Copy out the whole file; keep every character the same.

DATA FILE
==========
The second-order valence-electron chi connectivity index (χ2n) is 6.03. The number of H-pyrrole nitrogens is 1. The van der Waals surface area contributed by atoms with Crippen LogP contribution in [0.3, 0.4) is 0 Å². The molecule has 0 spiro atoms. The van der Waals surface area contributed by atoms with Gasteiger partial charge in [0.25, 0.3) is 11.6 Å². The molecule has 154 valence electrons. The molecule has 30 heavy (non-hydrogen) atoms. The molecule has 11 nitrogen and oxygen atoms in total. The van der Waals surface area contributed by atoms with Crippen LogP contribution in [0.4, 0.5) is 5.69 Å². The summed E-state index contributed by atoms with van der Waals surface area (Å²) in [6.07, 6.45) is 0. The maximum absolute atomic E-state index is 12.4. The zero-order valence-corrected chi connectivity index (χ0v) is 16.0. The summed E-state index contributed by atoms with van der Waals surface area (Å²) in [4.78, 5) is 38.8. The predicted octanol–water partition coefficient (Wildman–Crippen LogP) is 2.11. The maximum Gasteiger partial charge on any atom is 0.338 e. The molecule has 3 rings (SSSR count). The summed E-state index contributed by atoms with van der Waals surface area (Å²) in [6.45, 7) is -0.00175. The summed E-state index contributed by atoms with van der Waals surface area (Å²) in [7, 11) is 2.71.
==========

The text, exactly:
The second-order valence-electron chi connectivity index (χ2n) is 6.03. The number of H-pyrrole nitrogens is 1. The van der Waals surface area contributed by atoms with Crippen LogP contribution in [0.3, 0.4) is 0 Å². The molecule has 0 spiro atoms. The van der Waals surface area contributed by atoms with Gasteiger partial charge in [0.25, 0.3) is 11.6 Å². The molecule has 154 valence electrons. The molecule has 30 heavy (non-hydrogen) atoms. The molecule has 11 nitrogen and oxygen atoms in total. The van der Waals surface area contributed by atoms with Crippen LogP contribution in [0.4, 0.5) is 5.69 Å². The summed E-state index contributed by atoms with van der Waals surface area (Å²) in [6.07, 6.45) is 0. The maximum absolute atomic E-state index is 12.4. The zero-order valence-corrected chi connectivity index (χ0v) is 16.0. The summed E-state index contributed by atoms with van der Waals surface area (Å²) in [4.78, 5) is 38.8. The predicted octanol–water partition coefficient (Wildman–Crippen LogP) is 2.11. The maximum Gasteiger partial charge on any atom is 0.338 e. The molecule has 3 rings (SSSR count). The summed E-state index contributed by atoms with van der Waals surface area (Å²) in [6.45, 7) is -0.00175. The summed E-state index contributed by atoms with van der Waals surface area (Å²) in [7, 11) is 2.71.